© Duane A. Cline 2001
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Ship Surgeon's Mate
The responsibilities of the Ship Surgeon's Mate as Woodall outlined them were: his responsibility to God, to the surgeon and to the knowledge of his calling. He warned specifically against open disagreement with his chief for this was prone to unsettle the confidence of the ship's company. Additionally, if the mate was to hazard his life on a dangerous voyage, every opportunity must be seized to profit from the experience and record it on paper. This advice to keep a journal not only benefited the mate, but also Woodall himself, who clearly digested such accounts to determine the contents of the chests, and ultimately , to consolidate his book. Disapproval is expressed of idling, excessive drinking, smoking and neglect of seamen, particularly when afflicted by unseemly and miserable conditions such as rectal prolapse. Not only was the mate to pursue his studies, clean and sharpen instruments, weight and make up pharmaceutical preparations, work as the ship's barber, but also act as nurse and menial to the seriously ill; after all, the surgeon himself was low on the ship's hierarchy being accorded the same status as the steward, the cook, the coxwain and the carpenter, whose tools were largely interchangeable with the surgeon's instruments.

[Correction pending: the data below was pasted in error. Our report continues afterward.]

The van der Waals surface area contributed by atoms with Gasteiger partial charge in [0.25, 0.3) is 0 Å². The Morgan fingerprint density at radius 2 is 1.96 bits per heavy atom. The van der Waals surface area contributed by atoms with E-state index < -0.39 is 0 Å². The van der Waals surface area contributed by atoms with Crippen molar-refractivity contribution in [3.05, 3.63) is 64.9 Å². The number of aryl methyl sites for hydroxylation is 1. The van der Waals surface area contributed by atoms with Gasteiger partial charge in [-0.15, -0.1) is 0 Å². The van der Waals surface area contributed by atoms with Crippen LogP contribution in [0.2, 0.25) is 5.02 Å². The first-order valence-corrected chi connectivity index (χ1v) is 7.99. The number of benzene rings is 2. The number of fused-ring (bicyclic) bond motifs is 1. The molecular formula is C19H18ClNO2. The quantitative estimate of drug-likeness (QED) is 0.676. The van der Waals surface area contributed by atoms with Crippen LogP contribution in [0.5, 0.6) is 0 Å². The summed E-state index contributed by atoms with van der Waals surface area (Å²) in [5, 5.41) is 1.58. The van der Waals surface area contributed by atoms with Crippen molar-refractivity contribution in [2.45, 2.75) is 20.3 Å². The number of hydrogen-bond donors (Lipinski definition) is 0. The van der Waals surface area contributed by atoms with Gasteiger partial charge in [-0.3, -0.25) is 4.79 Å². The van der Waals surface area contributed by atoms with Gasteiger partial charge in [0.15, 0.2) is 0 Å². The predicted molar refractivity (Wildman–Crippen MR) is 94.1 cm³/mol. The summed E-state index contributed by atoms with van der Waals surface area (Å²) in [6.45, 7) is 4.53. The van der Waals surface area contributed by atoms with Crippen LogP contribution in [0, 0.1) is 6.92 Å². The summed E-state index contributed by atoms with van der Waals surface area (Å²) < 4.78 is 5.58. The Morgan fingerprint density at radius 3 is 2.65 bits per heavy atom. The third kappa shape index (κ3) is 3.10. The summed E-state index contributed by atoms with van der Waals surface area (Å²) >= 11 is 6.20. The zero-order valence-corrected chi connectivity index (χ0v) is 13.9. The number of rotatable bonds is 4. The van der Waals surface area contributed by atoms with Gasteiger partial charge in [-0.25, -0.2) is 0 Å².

Last modified February 13, 2001
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